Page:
Cristiano Ronaldo scores in fifth World Cup as Portugal knocks out Ghana in thriller | World Cup 2022

A tough game turned into a thriller and as he cut through it, Cristiano Ronaldo managed to make the story his own. That was hardly a surprise in the circumstances and it was certainly what the crowd demanded, many dressed in Portuguese shirts but a large swath clearly present to see just one man.

Their loyalty was rewarded with an emphatically converted penalty that provided a moment in history. Ronaldo became the first male player to score in five different World Cups and whether you loathe the circus or love the fanatical drive and selfishness that made him work so unbearably hard at 37, it’s an achievement no one can take away from .

This was no old-fashioned Ronaldo: it was a slower and more frustrated tribute, albeit one that was Portugal’s only goal threat for three quarters of the game. At his peak, he would have sent Ghana off with a hat-trick, but instead spent the final moments off the bench in horror as Iñaki Williams, after sneaking behind dozing goalkeeper Diogo Costa to steal the ball, stumbled when a sensational equalizer beckoned.

Quick guide

Qatar: beyond football

show

This is a World Cup like no other. For the past 12 years, The Guardian has covered the issues surrounding Qatar 2022, from corruption and human rights violations to the treatment of migrant workers and discriminatory laws. The best of our journalism has been collected on our dedicated Qatar: Beyond the Football homepage for those who want to dig deeper into the issues off the pitch.

Guardian reporting goes far beyond what happens on the field. Support our investigative journalism today.

Thanks for your feedback.

Ronaldo was one of those who consoled Costa, clearly shaken by his mistake, on a full-time basis. It was all a night’s work for a player who is newly unemployed.

“It was a week of closing this chapter,” Ronaldo said of the storm surrounding his departure from Manchester United that engulfed the build-up.

“It is closed and now I want to start with the good foot. We started, we won, I want to help my team.” That’s ultimately what he did, although the headlines would have looked different as two blatant misses within the first 13 minutes, a free header he planted from four yards wide, particularly amazingly, proved decisive, a goal after the half-hour mark was rightly disallowed for a push, much to the dismay of his crowd, and until he benefited from a marginal decision, both he and Portugal were off the pace.

Ronaldo just beat the otherwise excellent Mohammed Salisu on the ball in the 65th minute, but the match was close only because, as on several previous occasions, he was not quick to get it. His touch was followed by a snicker from Salisu, who was deemed by the referee Ismail Elfath to have caught Ronaldo following up. The VAR chose not to intervene and frankly there was no clear and obvious foul, even though the price was soft.

In any case, Ronaldo cared little about it, and did the rest.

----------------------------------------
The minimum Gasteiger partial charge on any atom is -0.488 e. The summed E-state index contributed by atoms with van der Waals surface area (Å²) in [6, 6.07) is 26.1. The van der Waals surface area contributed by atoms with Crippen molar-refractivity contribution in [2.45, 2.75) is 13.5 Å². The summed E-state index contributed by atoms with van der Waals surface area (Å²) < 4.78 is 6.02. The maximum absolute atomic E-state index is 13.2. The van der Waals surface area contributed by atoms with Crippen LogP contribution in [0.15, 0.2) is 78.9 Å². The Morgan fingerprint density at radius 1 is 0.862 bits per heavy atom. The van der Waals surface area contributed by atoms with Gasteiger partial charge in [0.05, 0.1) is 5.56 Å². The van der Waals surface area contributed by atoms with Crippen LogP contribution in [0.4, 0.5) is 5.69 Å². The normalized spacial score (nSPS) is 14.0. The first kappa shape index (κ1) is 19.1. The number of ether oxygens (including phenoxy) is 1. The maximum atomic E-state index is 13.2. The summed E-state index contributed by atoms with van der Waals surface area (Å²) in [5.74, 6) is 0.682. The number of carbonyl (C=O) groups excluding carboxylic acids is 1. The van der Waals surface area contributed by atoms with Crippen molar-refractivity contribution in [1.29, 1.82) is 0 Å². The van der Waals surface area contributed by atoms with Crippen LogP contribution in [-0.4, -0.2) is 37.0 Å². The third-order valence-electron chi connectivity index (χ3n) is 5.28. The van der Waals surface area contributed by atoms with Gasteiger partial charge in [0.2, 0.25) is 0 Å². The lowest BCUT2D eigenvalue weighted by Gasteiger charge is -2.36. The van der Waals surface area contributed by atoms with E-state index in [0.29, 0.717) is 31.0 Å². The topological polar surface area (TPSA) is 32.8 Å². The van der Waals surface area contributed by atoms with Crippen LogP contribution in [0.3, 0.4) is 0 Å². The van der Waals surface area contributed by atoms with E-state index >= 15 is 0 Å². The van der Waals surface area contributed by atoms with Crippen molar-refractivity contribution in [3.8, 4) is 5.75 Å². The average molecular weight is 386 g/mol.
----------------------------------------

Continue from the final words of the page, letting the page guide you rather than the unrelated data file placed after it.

Rafael Leão scores Portugal's third goal against Ghana
Rafael Leão scores Portugal’s third goal against Ghana. Photo: Jennifer Lorenzini/Reuters

“This was a beautiful moment,” he said. “It was an important victory, we know that the first game in these competitions is crucial, but also the world record makes me very proud.” Those in attendance were treated to his signature celebration with loud delight, but it soon threatened to become an exercise in hubris.

Ghana had started cautiously, playing with a flat back five for most of the first half, but grew in confidence and had been the better side since the restart. They translated that confidence into the equalizer, with the lively Mohammed Kudus centering through Danilo Pereira’s legs from the left, allowing André Ayew to tap in.

However, Otto Addo’s players were erratic in possession and were penalized twice by the sort of counter-attack that Portugal had struggled to put together.

The decisive goals came within seven minutes of Ayew’s equalizer and were both scored by Bruno Fernandes, who flourished as the game grew longer. João Félix nimbly fired in the first after Rahman Baba failed to clear Fernandes’ pass: he has struggled for Atlético Madrid, but it was a timely reminder that Ronaldo may have an heir to the throne.

Or maybe he has two. Almost immediately, Ronaldo put the ball to Fernandes after a foul in Ghana. The two worked together more cleverly than recent off-field interactions might have suggested, and his former club-mate drove forward before outplaying Rafael Leão. Leão, who had only just entered, was heralded as a potential star of this winter and began to live up to the hype with a bowing low finish.

Ronaldo pulled back to a predictable ovation, as well as an equally foreseeable revulsion on his part, and it looked like a victory lap could be set up. But Ghanaian substitute Osman Bukari put it off with a well-taken header and if Williams had properly rewarded his own initiative deep in nine minutes of extra time, the evening would have produced more than one exceptional performance.

The match had become gripping from scratch and Addo felt the penalty incident had caught on, calling it “a special gift from the referee” and a “truly wrong call”. His counterpart, Fernando Santos, could bask in the consequences.

“Cristiano is a phenomenal legend like many others who have come and gone,” said Santos. “We will continue to talk about him in 50 years.” At the current pace, his ability to set the agenda will last for decades to come.

Leave a Comment